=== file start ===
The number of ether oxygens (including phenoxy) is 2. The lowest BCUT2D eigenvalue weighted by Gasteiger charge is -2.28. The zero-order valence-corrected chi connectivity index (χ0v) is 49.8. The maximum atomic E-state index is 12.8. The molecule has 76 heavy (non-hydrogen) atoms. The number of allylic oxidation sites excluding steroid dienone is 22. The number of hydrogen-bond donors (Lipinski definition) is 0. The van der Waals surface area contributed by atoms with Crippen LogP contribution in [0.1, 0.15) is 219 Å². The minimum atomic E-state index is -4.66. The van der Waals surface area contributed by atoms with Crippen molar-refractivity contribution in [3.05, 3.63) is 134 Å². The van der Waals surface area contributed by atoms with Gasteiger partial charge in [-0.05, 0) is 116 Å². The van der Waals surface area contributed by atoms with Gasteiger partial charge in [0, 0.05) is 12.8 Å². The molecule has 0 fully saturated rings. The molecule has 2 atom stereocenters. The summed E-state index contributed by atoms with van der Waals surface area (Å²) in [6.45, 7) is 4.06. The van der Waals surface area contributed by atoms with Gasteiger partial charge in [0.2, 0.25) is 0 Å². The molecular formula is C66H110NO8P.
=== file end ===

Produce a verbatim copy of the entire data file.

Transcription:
The number of ether oxygens (including phenoxy) is 2. The lowest BCUT2D eigenvalue weighted by Gasteiger charge is -2.28. The zero-order valence-corrected chi connectivity index (χ0v) is 49.8. The maximum atomic E-state index is 12.8. The molecule has 76 heavy (non-hydrogen) atoms. The number of allylic oxidation sites excluding steroid dienone is 22. The number of hydrogen-bond donors (Lipinski definition) is 0. The van der Waals surface area contributed by atoms with Crippen LogP contribution in [0.1, 0.15) is 219 Å². The minimum atomic E-state index is -4.66. The van der Waals surface area contributed by atoms with Crippen molar-refractivity contribution in [3.05, 3.63) is 134 Å². The van der Waals surface area contributed by atoms with Gasteiger partial charge in [-0.05, 0) is 116 Å². The van der Waals surface area contributed by atoms with Gasteiger partial charge in [0, 0.05) is 12.8 Å². The molecule has 0 fully saturated rings. The molecule has 2 atom stereocenters. The summed E-state index contributed by atoms with van der Waals surface area (Å²) in [6.45, 7) is 4.06. The van der Waals surface area contributed by atoms with Gasteiger partial charge in [0.2, 0.25) is 0 Å². The molecular formula is C66H110NO8P.